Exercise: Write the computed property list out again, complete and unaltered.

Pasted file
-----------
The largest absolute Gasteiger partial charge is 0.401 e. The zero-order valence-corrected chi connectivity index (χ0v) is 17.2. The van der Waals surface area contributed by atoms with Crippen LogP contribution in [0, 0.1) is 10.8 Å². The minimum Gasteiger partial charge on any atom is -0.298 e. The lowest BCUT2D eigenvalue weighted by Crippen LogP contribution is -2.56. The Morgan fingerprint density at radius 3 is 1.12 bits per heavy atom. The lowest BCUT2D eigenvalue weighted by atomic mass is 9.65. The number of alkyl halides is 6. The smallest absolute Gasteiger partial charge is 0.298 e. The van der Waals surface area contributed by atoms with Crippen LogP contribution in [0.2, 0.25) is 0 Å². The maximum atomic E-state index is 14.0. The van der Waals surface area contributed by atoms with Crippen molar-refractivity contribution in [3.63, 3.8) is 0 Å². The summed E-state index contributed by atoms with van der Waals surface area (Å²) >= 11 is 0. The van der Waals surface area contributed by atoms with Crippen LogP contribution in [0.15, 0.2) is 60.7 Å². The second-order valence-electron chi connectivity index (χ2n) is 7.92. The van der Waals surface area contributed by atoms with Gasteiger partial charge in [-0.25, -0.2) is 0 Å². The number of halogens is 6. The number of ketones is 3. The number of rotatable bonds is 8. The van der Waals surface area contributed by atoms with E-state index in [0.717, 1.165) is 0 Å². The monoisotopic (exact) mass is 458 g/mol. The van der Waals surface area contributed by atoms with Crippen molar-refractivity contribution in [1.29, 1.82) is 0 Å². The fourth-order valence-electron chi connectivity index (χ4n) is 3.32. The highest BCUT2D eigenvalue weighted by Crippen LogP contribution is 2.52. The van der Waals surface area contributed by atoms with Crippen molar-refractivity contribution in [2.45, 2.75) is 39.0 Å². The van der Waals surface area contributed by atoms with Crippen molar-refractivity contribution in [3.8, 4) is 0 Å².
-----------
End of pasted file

The largest absolute Gasteiger partial charge is 0.401 e. The zero-order valence-corrected chi connectivity index (χ0v) is 17.2. The van der Waals surface area contributed by atoms with Crippen LogP contribution in [0, 0.1) is 10.8 Å². The minimum Gasteiger partial charge on any atom is -0.298 e. The lowest BCUT2D eigenvalue weighted by Crippen LogP contribution is -2.56. The Morgan fingerprint density at radius 3 is 1.12 bits per heavy atom. The lowest BCUT2D eigenvalue weighted by atomic mass is 9.65. The number of alkyl halides is 6. The smallest absolute Gasteiger partial charge is 0.298 e. The van der Waals surface area contributed by atoms with Crippen LogP contribution in [0.2, 0.25) is 0 Å². The maximum atomic E-state index is 14.0. The van der Waals surface area contributed by atoms with Crippen molar-refractivity contribution in [3.63, 3.8) is 0 Å². The summed E-state index contributed by atoms with van der Waals surface area (Å²) >= 11 is 0. The van der Waals surface area contributed by atoms with Crippen LogP contribution in [0.15, 0.2) is 60.7 Å². The second-order valence-electron chi connectivity index (χ2n) is 7.92. The van der Waals surface area contributed by atoms with Gasteiger partial charge in [-0.25, -0.2) is 0 Å². The number of halogens is 6. The number of ketones is 3. The number of rotatable bonds is 8. The van der Waals surface area contributed by atoms with E-state index in [0.717, 1.165) is 0 Å². The monoisotopic (exact) mass is 458 g/mol. The van der Waals surface area contributed by atoms with Crippen molar-refractivity contribution in [1.29, 1.82) is 0 Å². The fourth-order valence-electron chi connectivity index (χ4n) is 3.32. The highest BCUT2D eigenvalue weighted by Crippen LogP contribution is 2.52. The van der Waals surface area contributed by atoms with Crippen molar-refractivity contribution in [2.45, 2.75) is 39.0 Å². The van der Waals surface area contributed by atoms with Crippen molar-refractivity contribution in [3.8, 4) is 0 Å².